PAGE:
Why Drupal 8 is Late

Answer: it's Big and Great

No, seriously... While a fine rhyme, that is just part of the answer. Read on to find out what was said on DrupalCon Barcelona 2015 about the Drupal 8 release, and why we think it is important the GoalGorilla team is here.

(Part 1: stories from DrupalCon.)*

This week eight of GoalGorilla's team are at the DrupalCon in Barcelona to get in touch with our peers and learn and share with the best in the Drupal community. In a suprisingly honest keynote Dries Buytaert, coder of the original Drupal code and now CEO at leading Drupal firm Acquia, gave a reflection on de development of Drupal 8.

 

Drupal 8 too big to get to 'feature complete'

The good news is that the release candidate of Drupal 8 is scheduled for Oktober 7. The bad news is it took 5 years to get to were we are now. Part of this because it is a big effort. For example we are talking about 3,000+ contributors, that commited 15.000+ committed patches.

According to Dries Buytaert's keynote on DrupalCon Barcelona 2015 the 'big' part is not the main problem. The real reason is that the Drupal development process isn't agile enough. As a community we made this, almost superhuman, effort to completely rewrite a feature complete version. This means we are building all of the features in one branch.

 

Release Drupal 8 pushed back

 

The result is that we cannot release Drupal 8 before everything is finished. The screenshot above sums this up nicely; currently we are waiting on one feature (Twig) and this is pushing forward the whole release. Software development has moved on beyond this model, and so should Drupal.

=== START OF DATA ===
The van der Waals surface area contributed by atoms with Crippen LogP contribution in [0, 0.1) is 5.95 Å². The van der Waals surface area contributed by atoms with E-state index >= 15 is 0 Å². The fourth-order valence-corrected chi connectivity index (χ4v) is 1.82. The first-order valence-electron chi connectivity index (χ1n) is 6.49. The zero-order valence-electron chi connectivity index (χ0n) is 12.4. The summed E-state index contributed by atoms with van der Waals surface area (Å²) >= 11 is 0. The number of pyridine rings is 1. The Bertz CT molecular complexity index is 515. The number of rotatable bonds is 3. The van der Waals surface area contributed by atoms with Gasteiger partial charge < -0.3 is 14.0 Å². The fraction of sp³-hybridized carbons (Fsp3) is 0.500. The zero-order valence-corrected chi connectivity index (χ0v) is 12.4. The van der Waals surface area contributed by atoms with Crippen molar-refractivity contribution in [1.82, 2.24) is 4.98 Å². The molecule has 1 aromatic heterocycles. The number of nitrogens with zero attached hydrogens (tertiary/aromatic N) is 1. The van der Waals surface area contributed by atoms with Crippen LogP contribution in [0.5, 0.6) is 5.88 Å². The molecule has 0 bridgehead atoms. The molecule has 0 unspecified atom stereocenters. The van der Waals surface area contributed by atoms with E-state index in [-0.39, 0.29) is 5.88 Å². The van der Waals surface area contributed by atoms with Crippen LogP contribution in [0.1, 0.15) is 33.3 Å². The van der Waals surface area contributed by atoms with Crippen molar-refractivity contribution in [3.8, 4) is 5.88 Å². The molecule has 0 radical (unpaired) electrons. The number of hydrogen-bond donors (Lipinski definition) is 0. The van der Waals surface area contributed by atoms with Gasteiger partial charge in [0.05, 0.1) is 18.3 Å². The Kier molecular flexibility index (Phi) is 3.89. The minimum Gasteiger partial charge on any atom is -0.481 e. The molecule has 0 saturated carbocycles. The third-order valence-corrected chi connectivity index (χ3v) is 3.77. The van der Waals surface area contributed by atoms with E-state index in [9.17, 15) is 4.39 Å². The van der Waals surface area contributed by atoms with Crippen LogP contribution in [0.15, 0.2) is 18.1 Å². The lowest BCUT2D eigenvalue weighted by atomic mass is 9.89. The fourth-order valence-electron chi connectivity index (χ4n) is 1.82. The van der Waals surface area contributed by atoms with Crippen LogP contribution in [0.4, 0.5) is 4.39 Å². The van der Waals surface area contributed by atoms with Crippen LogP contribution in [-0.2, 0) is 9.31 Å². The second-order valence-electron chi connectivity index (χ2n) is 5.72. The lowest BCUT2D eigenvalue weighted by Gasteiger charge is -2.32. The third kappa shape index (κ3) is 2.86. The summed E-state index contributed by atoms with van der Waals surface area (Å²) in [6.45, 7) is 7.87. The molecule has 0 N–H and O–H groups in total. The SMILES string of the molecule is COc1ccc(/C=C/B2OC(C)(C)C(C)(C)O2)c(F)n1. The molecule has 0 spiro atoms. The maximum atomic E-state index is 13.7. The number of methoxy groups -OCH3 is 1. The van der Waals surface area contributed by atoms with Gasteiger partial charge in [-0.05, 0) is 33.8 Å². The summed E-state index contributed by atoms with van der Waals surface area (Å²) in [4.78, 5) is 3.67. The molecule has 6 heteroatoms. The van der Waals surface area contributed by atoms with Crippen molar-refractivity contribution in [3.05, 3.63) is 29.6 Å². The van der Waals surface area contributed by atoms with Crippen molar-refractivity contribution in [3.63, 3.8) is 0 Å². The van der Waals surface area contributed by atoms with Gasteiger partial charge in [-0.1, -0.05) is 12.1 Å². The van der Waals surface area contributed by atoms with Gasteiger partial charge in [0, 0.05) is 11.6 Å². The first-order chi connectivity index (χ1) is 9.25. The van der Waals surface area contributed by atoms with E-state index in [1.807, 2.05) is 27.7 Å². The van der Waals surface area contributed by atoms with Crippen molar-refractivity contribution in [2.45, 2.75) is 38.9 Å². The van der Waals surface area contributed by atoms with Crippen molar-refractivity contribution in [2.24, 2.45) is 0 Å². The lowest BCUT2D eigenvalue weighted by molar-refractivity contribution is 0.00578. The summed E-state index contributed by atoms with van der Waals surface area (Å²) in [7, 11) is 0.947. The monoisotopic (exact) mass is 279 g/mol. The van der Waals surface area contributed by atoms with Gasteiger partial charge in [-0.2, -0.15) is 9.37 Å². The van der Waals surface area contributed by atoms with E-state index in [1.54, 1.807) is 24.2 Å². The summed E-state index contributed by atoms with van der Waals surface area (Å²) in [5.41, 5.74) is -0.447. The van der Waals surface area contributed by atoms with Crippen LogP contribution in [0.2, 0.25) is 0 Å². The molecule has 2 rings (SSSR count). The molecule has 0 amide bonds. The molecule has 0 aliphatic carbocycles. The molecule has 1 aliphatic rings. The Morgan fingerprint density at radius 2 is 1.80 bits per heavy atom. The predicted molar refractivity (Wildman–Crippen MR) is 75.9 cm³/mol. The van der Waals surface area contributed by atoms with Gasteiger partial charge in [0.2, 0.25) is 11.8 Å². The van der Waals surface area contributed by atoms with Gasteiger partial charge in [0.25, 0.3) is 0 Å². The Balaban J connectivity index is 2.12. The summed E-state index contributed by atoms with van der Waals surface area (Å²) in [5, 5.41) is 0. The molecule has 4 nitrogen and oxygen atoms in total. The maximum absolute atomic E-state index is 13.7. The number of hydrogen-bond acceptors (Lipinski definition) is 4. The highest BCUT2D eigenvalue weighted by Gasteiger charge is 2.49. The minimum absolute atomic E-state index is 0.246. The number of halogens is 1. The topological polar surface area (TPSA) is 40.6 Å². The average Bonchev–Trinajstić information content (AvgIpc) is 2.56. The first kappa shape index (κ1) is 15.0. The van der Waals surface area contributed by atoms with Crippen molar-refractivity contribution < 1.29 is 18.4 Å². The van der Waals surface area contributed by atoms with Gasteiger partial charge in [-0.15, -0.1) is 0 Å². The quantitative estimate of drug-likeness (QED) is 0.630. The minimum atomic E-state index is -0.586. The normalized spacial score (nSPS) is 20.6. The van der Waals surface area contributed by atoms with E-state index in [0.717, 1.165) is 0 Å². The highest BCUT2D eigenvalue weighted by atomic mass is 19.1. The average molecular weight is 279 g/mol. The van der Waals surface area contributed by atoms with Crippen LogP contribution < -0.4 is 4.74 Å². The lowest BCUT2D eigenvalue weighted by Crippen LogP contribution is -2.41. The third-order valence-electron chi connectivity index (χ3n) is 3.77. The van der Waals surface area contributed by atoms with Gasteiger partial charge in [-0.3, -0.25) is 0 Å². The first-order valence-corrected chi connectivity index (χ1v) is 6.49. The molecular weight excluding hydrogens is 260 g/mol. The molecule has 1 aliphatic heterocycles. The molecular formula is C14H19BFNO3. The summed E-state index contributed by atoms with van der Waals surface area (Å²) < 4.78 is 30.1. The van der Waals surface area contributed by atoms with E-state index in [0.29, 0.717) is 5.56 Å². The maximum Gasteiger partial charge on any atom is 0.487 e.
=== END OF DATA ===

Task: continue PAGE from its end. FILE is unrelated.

In the keynote Dries explains how we must move to faster release cycles and work on a smaller product (MVP). The presentation is very informative on where Drupal is now, and where it should move next, be sure to check it out below.

 

 

Read the keynote slides in full-size for more details.

Make non-developers love Drupal products

OK, so this first part was rather technical... One of Dries' other three main points is that we, as a community, should focus more on user experience in order to compete with other solutions.

 

At GoalGorilla we love our users. Only a fraction of them are developers, heck most of them don't even have any IT backgrounds... So giving non-developer roles a great user experience (UX) is paramount to making a big chunck of your users love your Drupal platform. This means designing for content editors, marketeers, and in the end anonymous visitors is every much as important as making a great platform for coders and developers.

 

That's why, for example, we have partnered with Yoast to bring the sweet user-friendlyness of their SEO module to Drupal. This module is aimed at easy, in-line content optimization in order for more people to find and enjoy your website through good content.

Mieszko Czyzyk, Marketing Director at GoalGorilla, about Drupal and SEO: "For ten years I have been working with clients to drive traffic and engage their audience. Every few weeks I listend to content writers and marketeers complain about the complexity of doing good SEO on Drupal compared to other platforms. Enough is enough, we must make Drupal better by looking at the best parts of other open-source projects, in this case Wordpress."

 

GoalGorilla is here to make Drupal great

As a leading Drupal company we have a strong opinion on where Drupal should and must improve. Where here in order to join and contribute to this discussion and make Drupal even greater! We will keep you updated on what we learn in a series of articles the next days.

 

GoalGorilla and Yoast Team DrupalCon Barcelona 2015

 

Cheers! - GoalGorilla (and Yoast) Team Barcelona 2015

 

* Heading photo by Drupal Association; over 2000 delegates of DrupalCon Barcelona 2015 pose for the traditional group photo. (original at: https://www.flickr.com/photos/drupalassoc/)

 

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